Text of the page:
The most important aspect of their push to get rid of their over dependence on oil is the floating of state owned oil firm Saudi Aramco. Saudi officials are hoping that selling 5% of the oil giant will raise $300 billion USD while some estimate that it could raise only $100 billion, any amount between the estimates would make it the world’s largest initial public offering. However, the amount is much lower than the $2 trillion amount claimed by Bin Salman. There are also fears that the IPO might be delayed or may never be listed at all. Some Saudis are also doubtful about the listing, fearing that the Aramco is being sold at a lower price due to lower oil prices.

However, the intense battle between stock exchanges have begun and may raise the stakes for Saudi Aramco’s IPO. Saudi officials have stated that they would list Saudi Aramco in Riyadh and in one or two more stock exchanges. Competition is rife with Hong Kong, London, New York, Tokyo leading the contenders for Saudi Aramco. Even US President Donald Trump showed his support for the New York Stock Exchange’s bid.

The Kingdom has been wary of corruption inside the country, but it came as a surprise that Crown Prince Mohammed bin Salman ordered a corruption probe without no prior warning. The anti-corruption drive spared no one as the Kingdom’s business and political elite, including princes were arrested. The anti-corruption committee chaired by Bin Salman also has the power to investigate the cases, freeze assets and issue travel restrictions and warrants. However, analysts are calling the anti-corruption drive as a purge against Bin Salman’s opponents. There are fears that the power consolidation move could effect the Kingdom’s investments. One of the charged, Prince Alwaleed was responsible for some key investments such as Twitter, Time Warner, Citigroup and Lyft. He is also an advocate of women’s employment while also pushing for the end of the ban towards women driving. It was just this year that King Salman announced the lifting of the ban for next year.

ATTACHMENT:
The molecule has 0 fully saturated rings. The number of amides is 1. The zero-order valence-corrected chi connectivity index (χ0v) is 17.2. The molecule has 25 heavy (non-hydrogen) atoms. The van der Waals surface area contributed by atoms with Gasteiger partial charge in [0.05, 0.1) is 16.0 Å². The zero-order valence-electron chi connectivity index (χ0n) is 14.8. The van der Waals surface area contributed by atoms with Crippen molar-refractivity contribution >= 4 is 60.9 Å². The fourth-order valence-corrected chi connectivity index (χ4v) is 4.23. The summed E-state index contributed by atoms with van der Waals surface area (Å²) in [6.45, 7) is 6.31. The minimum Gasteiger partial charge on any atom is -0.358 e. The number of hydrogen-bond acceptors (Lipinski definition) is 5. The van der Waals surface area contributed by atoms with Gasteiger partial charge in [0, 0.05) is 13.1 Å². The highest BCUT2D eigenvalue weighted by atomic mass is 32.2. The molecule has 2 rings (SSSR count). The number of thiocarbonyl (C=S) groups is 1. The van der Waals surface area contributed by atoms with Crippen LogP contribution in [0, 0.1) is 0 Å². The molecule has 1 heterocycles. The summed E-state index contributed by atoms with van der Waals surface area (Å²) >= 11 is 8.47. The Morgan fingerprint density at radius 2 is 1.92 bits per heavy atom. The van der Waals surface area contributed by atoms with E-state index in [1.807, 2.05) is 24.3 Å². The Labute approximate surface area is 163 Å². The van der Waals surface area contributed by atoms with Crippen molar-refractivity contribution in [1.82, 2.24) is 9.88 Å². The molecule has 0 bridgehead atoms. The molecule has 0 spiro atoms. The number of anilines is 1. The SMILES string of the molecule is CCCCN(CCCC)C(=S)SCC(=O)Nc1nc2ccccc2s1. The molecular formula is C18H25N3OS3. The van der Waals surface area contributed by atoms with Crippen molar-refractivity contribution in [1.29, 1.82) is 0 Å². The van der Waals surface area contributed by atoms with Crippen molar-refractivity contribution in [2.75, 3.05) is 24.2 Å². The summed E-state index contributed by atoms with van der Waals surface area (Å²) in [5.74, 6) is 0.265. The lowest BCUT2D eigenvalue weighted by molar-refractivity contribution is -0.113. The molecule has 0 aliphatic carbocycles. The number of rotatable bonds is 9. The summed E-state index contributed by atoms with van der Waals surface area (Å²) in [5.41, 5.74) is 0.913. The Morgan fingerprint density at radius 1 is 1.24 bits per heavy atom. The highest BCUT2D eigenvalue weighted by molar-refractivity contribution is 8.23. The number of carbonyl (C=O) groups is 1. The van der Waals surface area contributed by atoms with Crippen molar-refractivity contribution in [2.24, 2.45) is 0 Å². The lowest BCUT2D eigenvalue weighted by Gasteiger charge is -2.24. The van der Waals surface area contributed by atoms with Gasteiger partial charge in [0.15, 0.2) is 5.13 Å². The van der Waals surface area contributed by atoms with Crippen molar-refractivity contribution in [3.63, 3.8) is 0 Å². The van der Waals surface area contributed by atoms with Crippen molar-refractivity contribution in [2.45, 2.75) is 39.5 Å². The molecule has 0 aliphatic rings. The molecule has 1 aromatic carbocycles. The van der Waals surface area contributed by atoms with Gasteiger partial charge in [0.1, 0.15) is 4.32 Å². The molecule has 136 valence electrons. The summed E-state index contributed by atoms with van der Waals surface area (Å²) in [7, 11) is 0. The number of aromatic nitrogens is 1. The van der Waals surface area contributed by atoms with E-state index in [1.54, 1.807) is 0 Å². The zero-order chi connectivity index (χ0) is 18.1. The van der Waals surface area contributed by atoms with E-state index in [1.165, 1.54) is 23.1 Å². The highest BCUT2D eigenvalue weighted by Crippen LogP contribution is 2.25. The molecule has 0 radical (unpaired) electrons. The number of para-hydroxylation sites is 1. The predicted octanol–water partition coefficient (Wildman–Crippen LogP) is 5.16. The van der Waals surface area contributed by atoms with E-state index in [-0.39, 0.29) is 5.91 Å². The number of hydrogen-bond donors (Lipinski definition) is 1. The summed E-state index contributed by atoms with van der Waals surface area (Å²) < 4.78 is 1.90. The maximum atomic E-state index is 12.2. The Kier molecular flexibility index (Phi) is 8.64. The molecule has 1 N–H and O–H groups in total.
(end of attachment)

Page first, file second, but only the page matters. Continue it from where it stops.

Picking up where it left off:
There is an unraveling of sorts in Saudi Arabia as the state faces the necessary transition from its addiction to oil revenues. However, they should be prepared if they do not reach their desired targets. They have to be realistic in regards to the proposed investment towards the tourism industry could yield less than optimal results, as it is uncharted ground for them. But the recent announcement that Sir Richard Branson will be interested in investing in the Red Sea project in exchange for Saudi investment in his space tourism project, show they are on the right track. Fundamental and structural reforms in the Kingdom might be its best bet to fast track the changes it needs to become competitive in the tourism sector.

The anti-corruption probe should be applauded as the Kingdom tries to clean house. The entire world could tell something was not right in the Kingdom, and now is the perfect time to think long and hard for its future. It cannot afford to make the wrong decisions .

The planned IPO of Saudi Aramco is still up for grabs. Saudi officials should choose carefully as it could determine the future of the stock. Putting it up in New York might be its best bet for better prices and the support of US President Donald Trump might sway the decision to the New York Stock Exchange.

It will be interesting to see the repercussions of the seismic changes undertaking in the Kingdom of Saudi Arabia. Will Crown Prince Bin Salman lead the Kingdom to a brighter tomorrow? Will the Saudis benefit from the ambitious Vision 2030 plan? These questions are to be answered in the future.